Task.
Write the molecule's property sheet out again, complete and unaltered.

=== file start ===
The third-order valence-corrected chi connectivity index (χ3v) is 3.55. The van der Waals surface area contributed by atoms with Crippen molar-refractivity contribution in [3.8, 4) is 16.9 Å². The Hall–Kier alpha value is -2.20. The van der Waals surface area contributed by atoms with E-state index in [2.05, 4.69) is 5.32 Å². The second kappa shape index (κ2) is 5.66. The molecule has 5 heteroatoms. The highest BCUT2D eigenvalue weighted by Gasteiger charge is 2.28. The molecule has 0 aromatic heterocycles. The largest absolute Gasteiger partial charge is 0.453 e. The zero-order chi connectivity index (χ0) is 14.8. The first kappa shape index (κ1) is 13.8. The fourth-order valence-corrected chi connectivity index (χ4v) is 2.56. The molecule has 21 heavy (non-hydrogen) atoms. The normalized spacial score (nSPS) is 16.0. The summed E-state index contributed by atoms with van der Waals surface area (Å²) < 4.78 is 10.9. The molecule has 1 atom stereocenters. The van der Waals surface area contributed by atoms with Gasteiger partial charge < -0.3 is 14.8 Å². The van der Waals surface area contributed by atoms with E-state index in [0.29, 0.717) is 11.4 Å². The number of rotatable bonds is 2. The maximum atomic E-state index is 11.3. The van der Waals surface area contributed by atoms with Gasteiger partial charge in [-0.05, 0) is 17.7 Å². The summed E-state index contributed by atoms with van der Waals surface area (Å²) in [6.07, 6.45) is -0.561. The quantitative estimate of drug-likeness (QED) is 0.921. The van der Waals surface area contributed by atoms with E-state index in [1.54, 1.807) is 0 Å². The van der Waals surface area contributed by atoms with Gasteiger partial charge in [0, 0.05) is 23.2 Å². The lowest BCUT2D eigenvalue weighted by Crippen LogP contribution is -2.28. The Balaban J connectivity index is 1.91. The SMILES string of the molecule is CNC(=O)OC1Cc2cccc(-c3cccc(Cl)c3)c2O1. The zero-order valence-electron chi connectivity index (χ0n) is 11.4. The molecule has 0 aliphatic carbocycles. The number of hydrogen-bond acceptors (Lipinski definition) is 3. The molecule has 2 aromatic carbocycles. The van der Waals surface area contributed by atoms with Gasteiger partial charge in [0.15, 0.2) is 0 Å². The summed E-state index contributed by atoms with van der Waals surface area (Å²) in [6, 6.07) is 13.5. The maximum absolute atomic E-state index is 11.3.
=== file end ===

The third-order valence-corrected chi connectivity index (χ3v) is 3.55. The van der Waals surface area contributed by atoms with Crippen molar-refractivity contribution in [3.8, 4) is 16.9 Å². The Hall–Kier alpha value is -2.20. The van der Waals surface area contributed by atoms with E-state index in [2.05, 4.69) is 5.32 Å². The second kappa shape index (κ2) is 5.66. The molecule has 5 heteroatoms. The highest BCUT2D eigenvalue weighted by Gasteiger charge is 2.28. The molecule has 0 aromatic heterocycles. The largest absolute Gasteiger partial charge is 0.453 e. The zero-order chi connectivity index (χ0) is 14.8. The first kappa shape index (κ1) is 13.8. The fourth-order valence-corrected chi connectivity index (χ4v) is 2.56. The molecule has 21 heavy (non-hydrogen) atoms. The normalized spacial score (nSPS) is 16.0. The summed E-state index contributed by atoms with van der Waals surface area (Å²) < 4.78 is 10.9. The molecule has 1 atom stereocenters. The van der Waals surface area contributed by atoms with Gasteiger partial charge < -0.3 is 14.8 Å². The van der Waals surface area contributed by atoms with E-state index in [0.29, 0.717) is 11.4 Å². The number of rotatable bonds is 2. The maximum atomic E-state index is 11.3. The van der Waals surface area contributed by atoms with Gasteiger partial charge in [-0.05, 0) is 17.7 Å². The summed E-state index contributed by atoms with van der Waals surface area (Å²) in [6.07, 6.45) is -0.561. The quantitative estimate of drug-likeness (QED) is 0.921. The van der Waals surface area contributed by atoms with E-state index in [1.54, 1.807) is 0 Å². The van der Waals surface area contributed by atoms with Gasteiger partial charge in [0, 0.05) is 23.2 Å². The lowest BCUT2D eigenvalue weighted by Crippen LogP contribution is -2.28. The Balaban J connectivity index is 1.91. The SMILES string of the molecule is CNC(=O)OC1Cc2cccc(-c3cccc(Cl)c3)c2O1. The zero-order valence-electron chi connectivity index (χ0n) is 11.4. The molecule has 0 aliphatic carbocycles. The number of hydrogen-bond acceptors (Lipinski definition) is 3. The molecule has 2 aromatic carbocycles. The van der Waals surface area contributed by atoms with Gasteiger partial charge in [0.15, 0.2) is 0 Å². The summed E-state index contributed by atoms with van der Waals surface area (Å²) in [6, 6.07) is 13.5. The maximum absolute atomic E-state index is 11.3.